With a flip of a switch, you can have "Disco Dan the Dancing Man" perform a Disco revival right on your own desktop! And who wouldn't?
Designed to operate with 2 "AAA" batteries or a 3VDC power supply.
Video of "Disco Dan the Dancing Man" prototype is here: https://www.youtube.com/watch?v=41lB4yB8bLc.
If nothing else, the wife wanted it, and for me, it was an interesting experiment in sliding dovetails as well as an extension of work regarding rack and pinion drives. Oh, and did I mention the wife wanted it?
Printed in PLA on a Makerbot Replicator 2 using Makerware 220.127.116.11 "Standard" Settings.
A sincere word of caution before you proceed. Depending on your printer, slicer, printer settings, printer adjustments, colors chosen, etc., etc., etc., you may need to sand, trim, file, etc. the various moving parts for smooth and continuous operation, or you may not be able to print a part. I've designed many things using Sketchup 8 and printed them in PLA using Makerware 18.104.22.168. Each print is tested by running for days before published. However, I occasionally get a comment that a part and/or entire thing cannot be printed or doesn't work. I promise I print 3 copies of each thing, and if they all work, I publish it. That being said, if you wish to continue the Disco revival, proceed on.
Obtain the following parts:
1) Gear Motor - Polulu part number 2366.
2) Battery Holder - Radio Shack part number 270-0398.
3) Switch - Radio Shack part number 275-0624
4) 2 "AAA" batteries.
5) Coaxial power jack - Radio Shack part number 274-1583.
6) 3VDC power supply - Radio Shack part number 273-315 or 273-316.
7) White lithium grease.
Print the "Disco Dan the Dancing Man" parts.
After printing "Figure Stick.stl", carefully loosen the 4 joints and remove any stray filament if necessary using a modeling knife. Note the hip joint has less movement than the remaining joints.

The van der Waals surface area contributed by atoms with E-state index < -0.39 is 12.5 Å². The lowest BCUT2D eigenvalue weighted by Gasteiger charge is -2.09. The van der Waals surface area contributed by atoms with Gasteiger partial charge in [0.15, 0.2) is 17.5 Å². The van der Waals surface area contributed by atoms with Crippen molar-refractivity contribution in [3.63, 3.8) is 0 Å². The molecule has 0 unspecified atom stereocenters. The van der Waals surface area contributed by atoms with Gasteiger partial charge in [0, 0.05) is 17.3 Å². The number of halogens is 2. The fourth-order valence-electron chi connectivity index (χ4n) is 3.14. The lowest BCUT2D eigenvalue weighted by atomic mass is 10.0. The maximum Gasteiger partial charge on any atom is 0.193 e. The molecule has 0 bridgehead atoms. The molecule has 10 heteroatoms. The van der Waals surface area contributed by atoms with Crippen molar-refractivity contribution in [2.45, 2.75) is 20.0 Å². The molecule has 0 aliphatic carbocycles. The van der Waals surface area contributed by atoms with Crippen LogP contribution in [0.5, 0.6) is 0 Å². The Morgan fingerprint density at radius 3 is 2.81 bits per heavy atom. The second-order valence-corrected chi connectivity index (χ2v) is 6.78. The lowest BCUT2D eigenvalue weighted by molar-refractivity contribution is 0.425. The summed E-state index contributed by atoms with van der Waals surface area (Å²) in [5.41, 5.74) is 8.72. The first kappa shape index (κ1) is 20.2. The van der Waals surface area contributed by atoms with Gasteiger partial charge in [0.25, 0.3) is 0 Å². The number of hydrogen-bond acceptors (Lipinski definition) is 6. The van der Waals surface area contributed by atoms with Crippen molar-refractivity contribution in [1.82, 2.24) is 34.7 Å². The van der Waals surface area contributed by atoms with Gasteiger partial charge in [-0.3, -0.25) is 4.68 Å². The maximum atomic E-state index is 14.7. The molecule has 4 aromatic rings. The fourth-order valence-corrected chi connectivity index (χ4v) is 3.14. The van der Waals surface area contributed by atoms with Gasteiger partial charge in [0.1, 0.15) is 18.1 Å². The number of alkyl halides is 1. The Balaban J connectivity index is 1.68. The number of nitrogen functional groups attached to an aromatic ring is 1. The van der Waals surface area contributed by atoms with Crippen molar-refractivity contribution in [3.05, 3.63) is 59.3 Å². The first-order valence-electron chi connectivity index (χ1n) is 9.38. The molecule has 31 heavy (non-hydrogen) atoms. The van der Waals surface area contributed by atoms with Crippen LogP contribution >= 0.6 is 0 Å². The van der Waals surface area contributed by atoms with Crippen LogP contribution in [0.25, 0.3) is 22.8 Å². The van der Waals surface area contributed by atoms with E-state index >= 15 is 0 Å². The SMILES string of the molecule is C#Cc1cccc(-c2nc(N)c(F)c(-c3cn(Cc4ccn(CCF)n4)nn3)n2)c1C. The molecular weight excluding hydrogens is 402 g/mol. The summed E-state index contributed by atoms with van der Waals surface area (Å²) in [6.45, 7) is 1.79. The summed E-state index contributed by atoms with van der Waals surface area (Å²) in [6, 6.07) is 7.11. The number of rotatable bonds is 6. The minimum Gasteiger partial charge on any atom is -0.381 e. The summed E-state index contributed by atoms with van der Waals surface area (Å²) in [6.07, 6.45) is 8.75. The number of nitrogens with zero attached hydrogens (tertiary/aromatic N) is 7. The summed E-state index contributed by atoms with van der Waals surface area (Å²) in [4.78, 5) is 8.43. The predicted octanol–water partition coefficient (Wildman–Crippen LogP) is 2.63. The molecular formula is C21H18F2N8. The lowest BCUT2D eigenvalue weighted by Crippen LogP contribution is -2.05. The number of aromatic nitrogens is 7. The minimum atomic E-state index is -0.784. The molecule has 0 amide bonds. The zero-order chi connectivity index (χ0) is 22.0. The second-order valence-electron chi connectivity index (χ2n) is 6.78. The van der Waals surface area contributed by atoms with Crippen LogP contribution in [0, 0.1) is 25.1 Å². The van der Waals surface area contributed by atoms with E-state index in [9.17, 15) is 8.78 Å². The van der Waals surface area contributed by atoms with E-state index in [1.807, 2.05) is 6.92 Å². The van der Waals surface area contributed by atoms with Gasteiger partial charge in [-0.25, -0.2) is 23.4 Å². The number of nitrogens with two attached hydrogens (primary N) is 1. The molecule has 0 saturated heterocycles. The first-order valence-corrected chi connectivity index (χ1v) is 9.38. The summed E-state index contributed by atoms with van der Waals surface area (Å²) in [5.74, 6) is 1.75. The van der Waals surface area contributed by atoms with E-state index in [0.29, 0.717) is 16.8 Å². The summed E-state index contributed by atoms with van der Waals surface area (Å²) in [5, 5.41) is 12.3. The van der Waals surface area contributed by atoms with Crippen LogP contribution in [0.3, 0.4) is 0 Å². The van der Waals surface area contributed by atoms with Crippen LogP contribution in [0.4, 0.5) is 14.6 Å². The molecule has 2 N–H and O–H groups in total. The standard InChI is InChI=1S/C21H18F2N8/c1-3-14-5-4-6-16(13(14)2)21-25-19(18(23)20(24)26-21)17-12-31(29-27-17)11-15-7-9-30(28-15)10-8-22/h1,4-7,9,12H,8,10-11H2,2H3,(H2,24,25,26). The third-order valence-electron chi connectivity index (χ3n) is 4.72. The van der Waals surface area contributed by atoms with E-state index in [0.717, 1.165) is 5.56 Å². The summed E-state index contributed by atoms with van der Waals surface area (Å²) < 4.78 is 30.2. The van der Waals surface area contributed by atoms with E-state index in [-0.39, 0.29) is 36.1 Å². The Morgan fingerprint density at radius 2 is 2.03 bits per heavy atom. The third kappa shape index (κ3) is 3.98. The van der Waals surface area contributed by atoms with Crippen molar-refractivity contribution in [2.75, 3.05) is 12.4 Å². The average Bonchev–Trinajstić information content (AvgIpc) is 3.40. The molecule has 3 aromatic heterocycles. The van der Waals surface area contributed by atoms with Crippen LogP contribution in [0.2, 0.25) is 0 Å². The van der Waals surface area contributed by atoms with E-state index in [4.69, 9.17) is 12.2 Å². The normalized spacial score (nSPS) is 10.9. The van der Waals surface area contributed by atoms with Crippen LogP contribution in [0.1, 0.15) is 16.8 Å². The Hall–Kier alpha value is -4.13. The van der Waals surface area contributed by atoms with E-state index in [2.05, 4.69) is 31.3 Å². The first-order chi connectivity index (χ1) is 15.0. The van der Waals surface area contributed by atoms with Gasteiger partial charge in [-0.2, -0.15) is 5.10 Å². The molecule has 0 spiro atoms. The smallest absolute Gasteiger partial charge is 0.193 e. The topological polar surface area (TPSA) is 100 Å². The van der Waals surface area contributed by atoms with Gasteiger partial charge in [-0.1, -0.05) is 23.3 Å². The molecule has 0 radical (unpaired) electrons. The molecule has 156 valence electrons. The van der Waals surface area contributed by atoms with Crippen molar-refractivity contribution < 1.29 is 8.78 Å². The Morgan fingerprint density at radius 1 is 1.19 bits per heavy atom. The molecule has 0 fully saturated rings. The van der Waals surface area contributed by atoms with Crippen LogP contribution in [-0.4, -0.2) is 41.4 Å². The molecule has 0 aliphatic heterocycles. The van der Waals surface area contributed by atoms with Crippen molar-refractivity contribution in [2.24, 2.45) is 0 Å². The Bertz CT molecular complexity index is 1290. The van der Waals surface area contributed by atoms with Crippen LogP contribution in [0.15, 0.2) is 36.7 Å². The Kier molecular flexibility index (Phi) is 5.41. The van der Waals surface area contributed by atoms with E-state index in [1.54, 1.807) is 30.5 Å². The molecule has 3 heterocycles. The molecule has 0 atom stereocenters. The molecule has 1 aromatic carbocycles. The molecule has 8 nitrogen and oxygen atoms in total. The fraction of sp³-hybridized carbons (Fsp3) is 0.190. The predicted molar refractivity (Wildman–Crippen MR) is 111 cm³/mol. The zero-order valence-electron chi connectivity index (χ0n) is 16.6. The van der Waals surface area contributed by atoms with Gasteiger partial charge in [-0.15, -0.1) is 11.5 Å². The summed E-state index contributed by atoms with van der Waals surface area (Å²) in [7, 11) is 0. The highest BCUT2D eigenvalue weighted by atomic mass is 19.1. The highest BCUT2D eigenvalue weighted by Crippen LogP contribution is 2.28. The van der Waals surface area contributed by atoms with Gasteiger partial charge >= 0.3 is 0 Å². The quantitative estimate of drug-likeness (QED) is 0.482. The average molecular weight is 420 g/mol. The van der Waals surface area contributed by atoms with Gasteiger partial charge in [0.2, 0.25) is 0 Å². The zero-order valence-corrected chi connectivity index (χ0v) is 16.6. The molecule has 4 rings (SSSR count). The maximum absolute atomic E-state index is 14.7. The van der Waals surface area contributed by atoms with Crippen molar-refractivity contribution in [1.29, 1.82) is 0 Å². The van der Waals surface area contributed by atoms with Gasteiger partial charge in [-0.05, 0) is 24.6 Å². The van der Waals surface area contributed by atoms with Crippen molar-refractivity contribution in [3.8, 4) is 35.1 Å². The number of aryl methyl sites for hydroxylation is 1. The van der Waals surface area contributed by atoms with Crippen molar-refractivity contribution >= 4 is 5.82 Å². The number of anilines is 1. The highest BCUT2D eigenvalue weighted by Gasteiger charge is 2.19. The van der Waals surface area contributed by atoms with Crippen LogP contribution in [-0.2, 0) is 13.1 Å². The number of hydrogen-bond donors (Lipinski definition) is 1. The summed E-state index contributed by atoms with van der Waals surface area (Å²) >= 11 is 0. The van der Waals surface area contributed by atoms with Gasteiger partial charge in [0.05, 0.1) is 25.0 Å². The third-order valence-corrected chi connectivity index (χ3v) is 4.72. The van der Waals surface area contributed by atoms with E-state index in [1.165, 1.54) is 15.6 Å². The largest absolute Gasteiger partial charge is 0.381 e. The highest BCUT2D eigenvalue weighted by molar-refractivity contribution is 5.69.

After printing "Base.stl", carefully snap off the four hold down disks (these disks assist in minimizing warping) and trim, sand and/or file the surfaces smooth.
Slide "Gear Rack.stl" into "Base.stl". This should slide very freely. If not, slide it back and forth repeatedly until it slides freely.
Slide the gear motor into "Base.stl" until the shaft is even with the exposed surface of "Gear Rack.stl". Install the switch and coaxial power jack into "Base.stl". Solder a red wire between the gear motor "+" terminal to the "Center" terminal on the coaxial power jack. Also solder the battery holder red wire to the "Center" terminal on the coaxial power jack. Solder a black wire between the gear motor "-" terminal to either contact on the switch. Solder a black wire between the remaining switch contact to the coaxial power jack "Shell" terminal. Solder the battery holder black wire to the coaxial power jack "Switch" terminal. This wiring will allow either battery or power supply mode of operation, and in either mode, the switch will turn this thing on or off.
Slide gear motor the remainder of the way into "Base.stl". When positioned correctly, the motor shaft should extend 4mm above the exposed surface of "Gear Rack.stl".
Press "Gear Motor.stl" onto the shaft of the gear motor, taking notice of the motor and gear flats.
Slide the battery holder into "Base.stl". Make sure the wires are positioned in the wire wells and not pinched between the surfaces of the battery holder and "Base.stl".
Lubricate "Gear Motor.stl" and Gear Rack.stl" with white lithium grease.
Turn the switch on a make sure "Gear Rack.stl" slides freely on "Base.stl" and the gear motor isn't stressing (if it is, you'll hear a gear whine sound, and all that needs to be done is to raise the gear slightly until the gear whine stops).
Turn the switch off.
Press "Cover Base.stl" into the under side of "Base.stl".
Press "Cover Gear Rack.stl" onto "Gear Rack.stl".
Slide the feet of "Figure Stick.stl" into the foot holders on "Gear Rack.stl". Bend the legs of "Figure Stick.stl" outward if necessary to hold "Figure Stick.stl" in place in the foot holders.
Turn it on and Disco!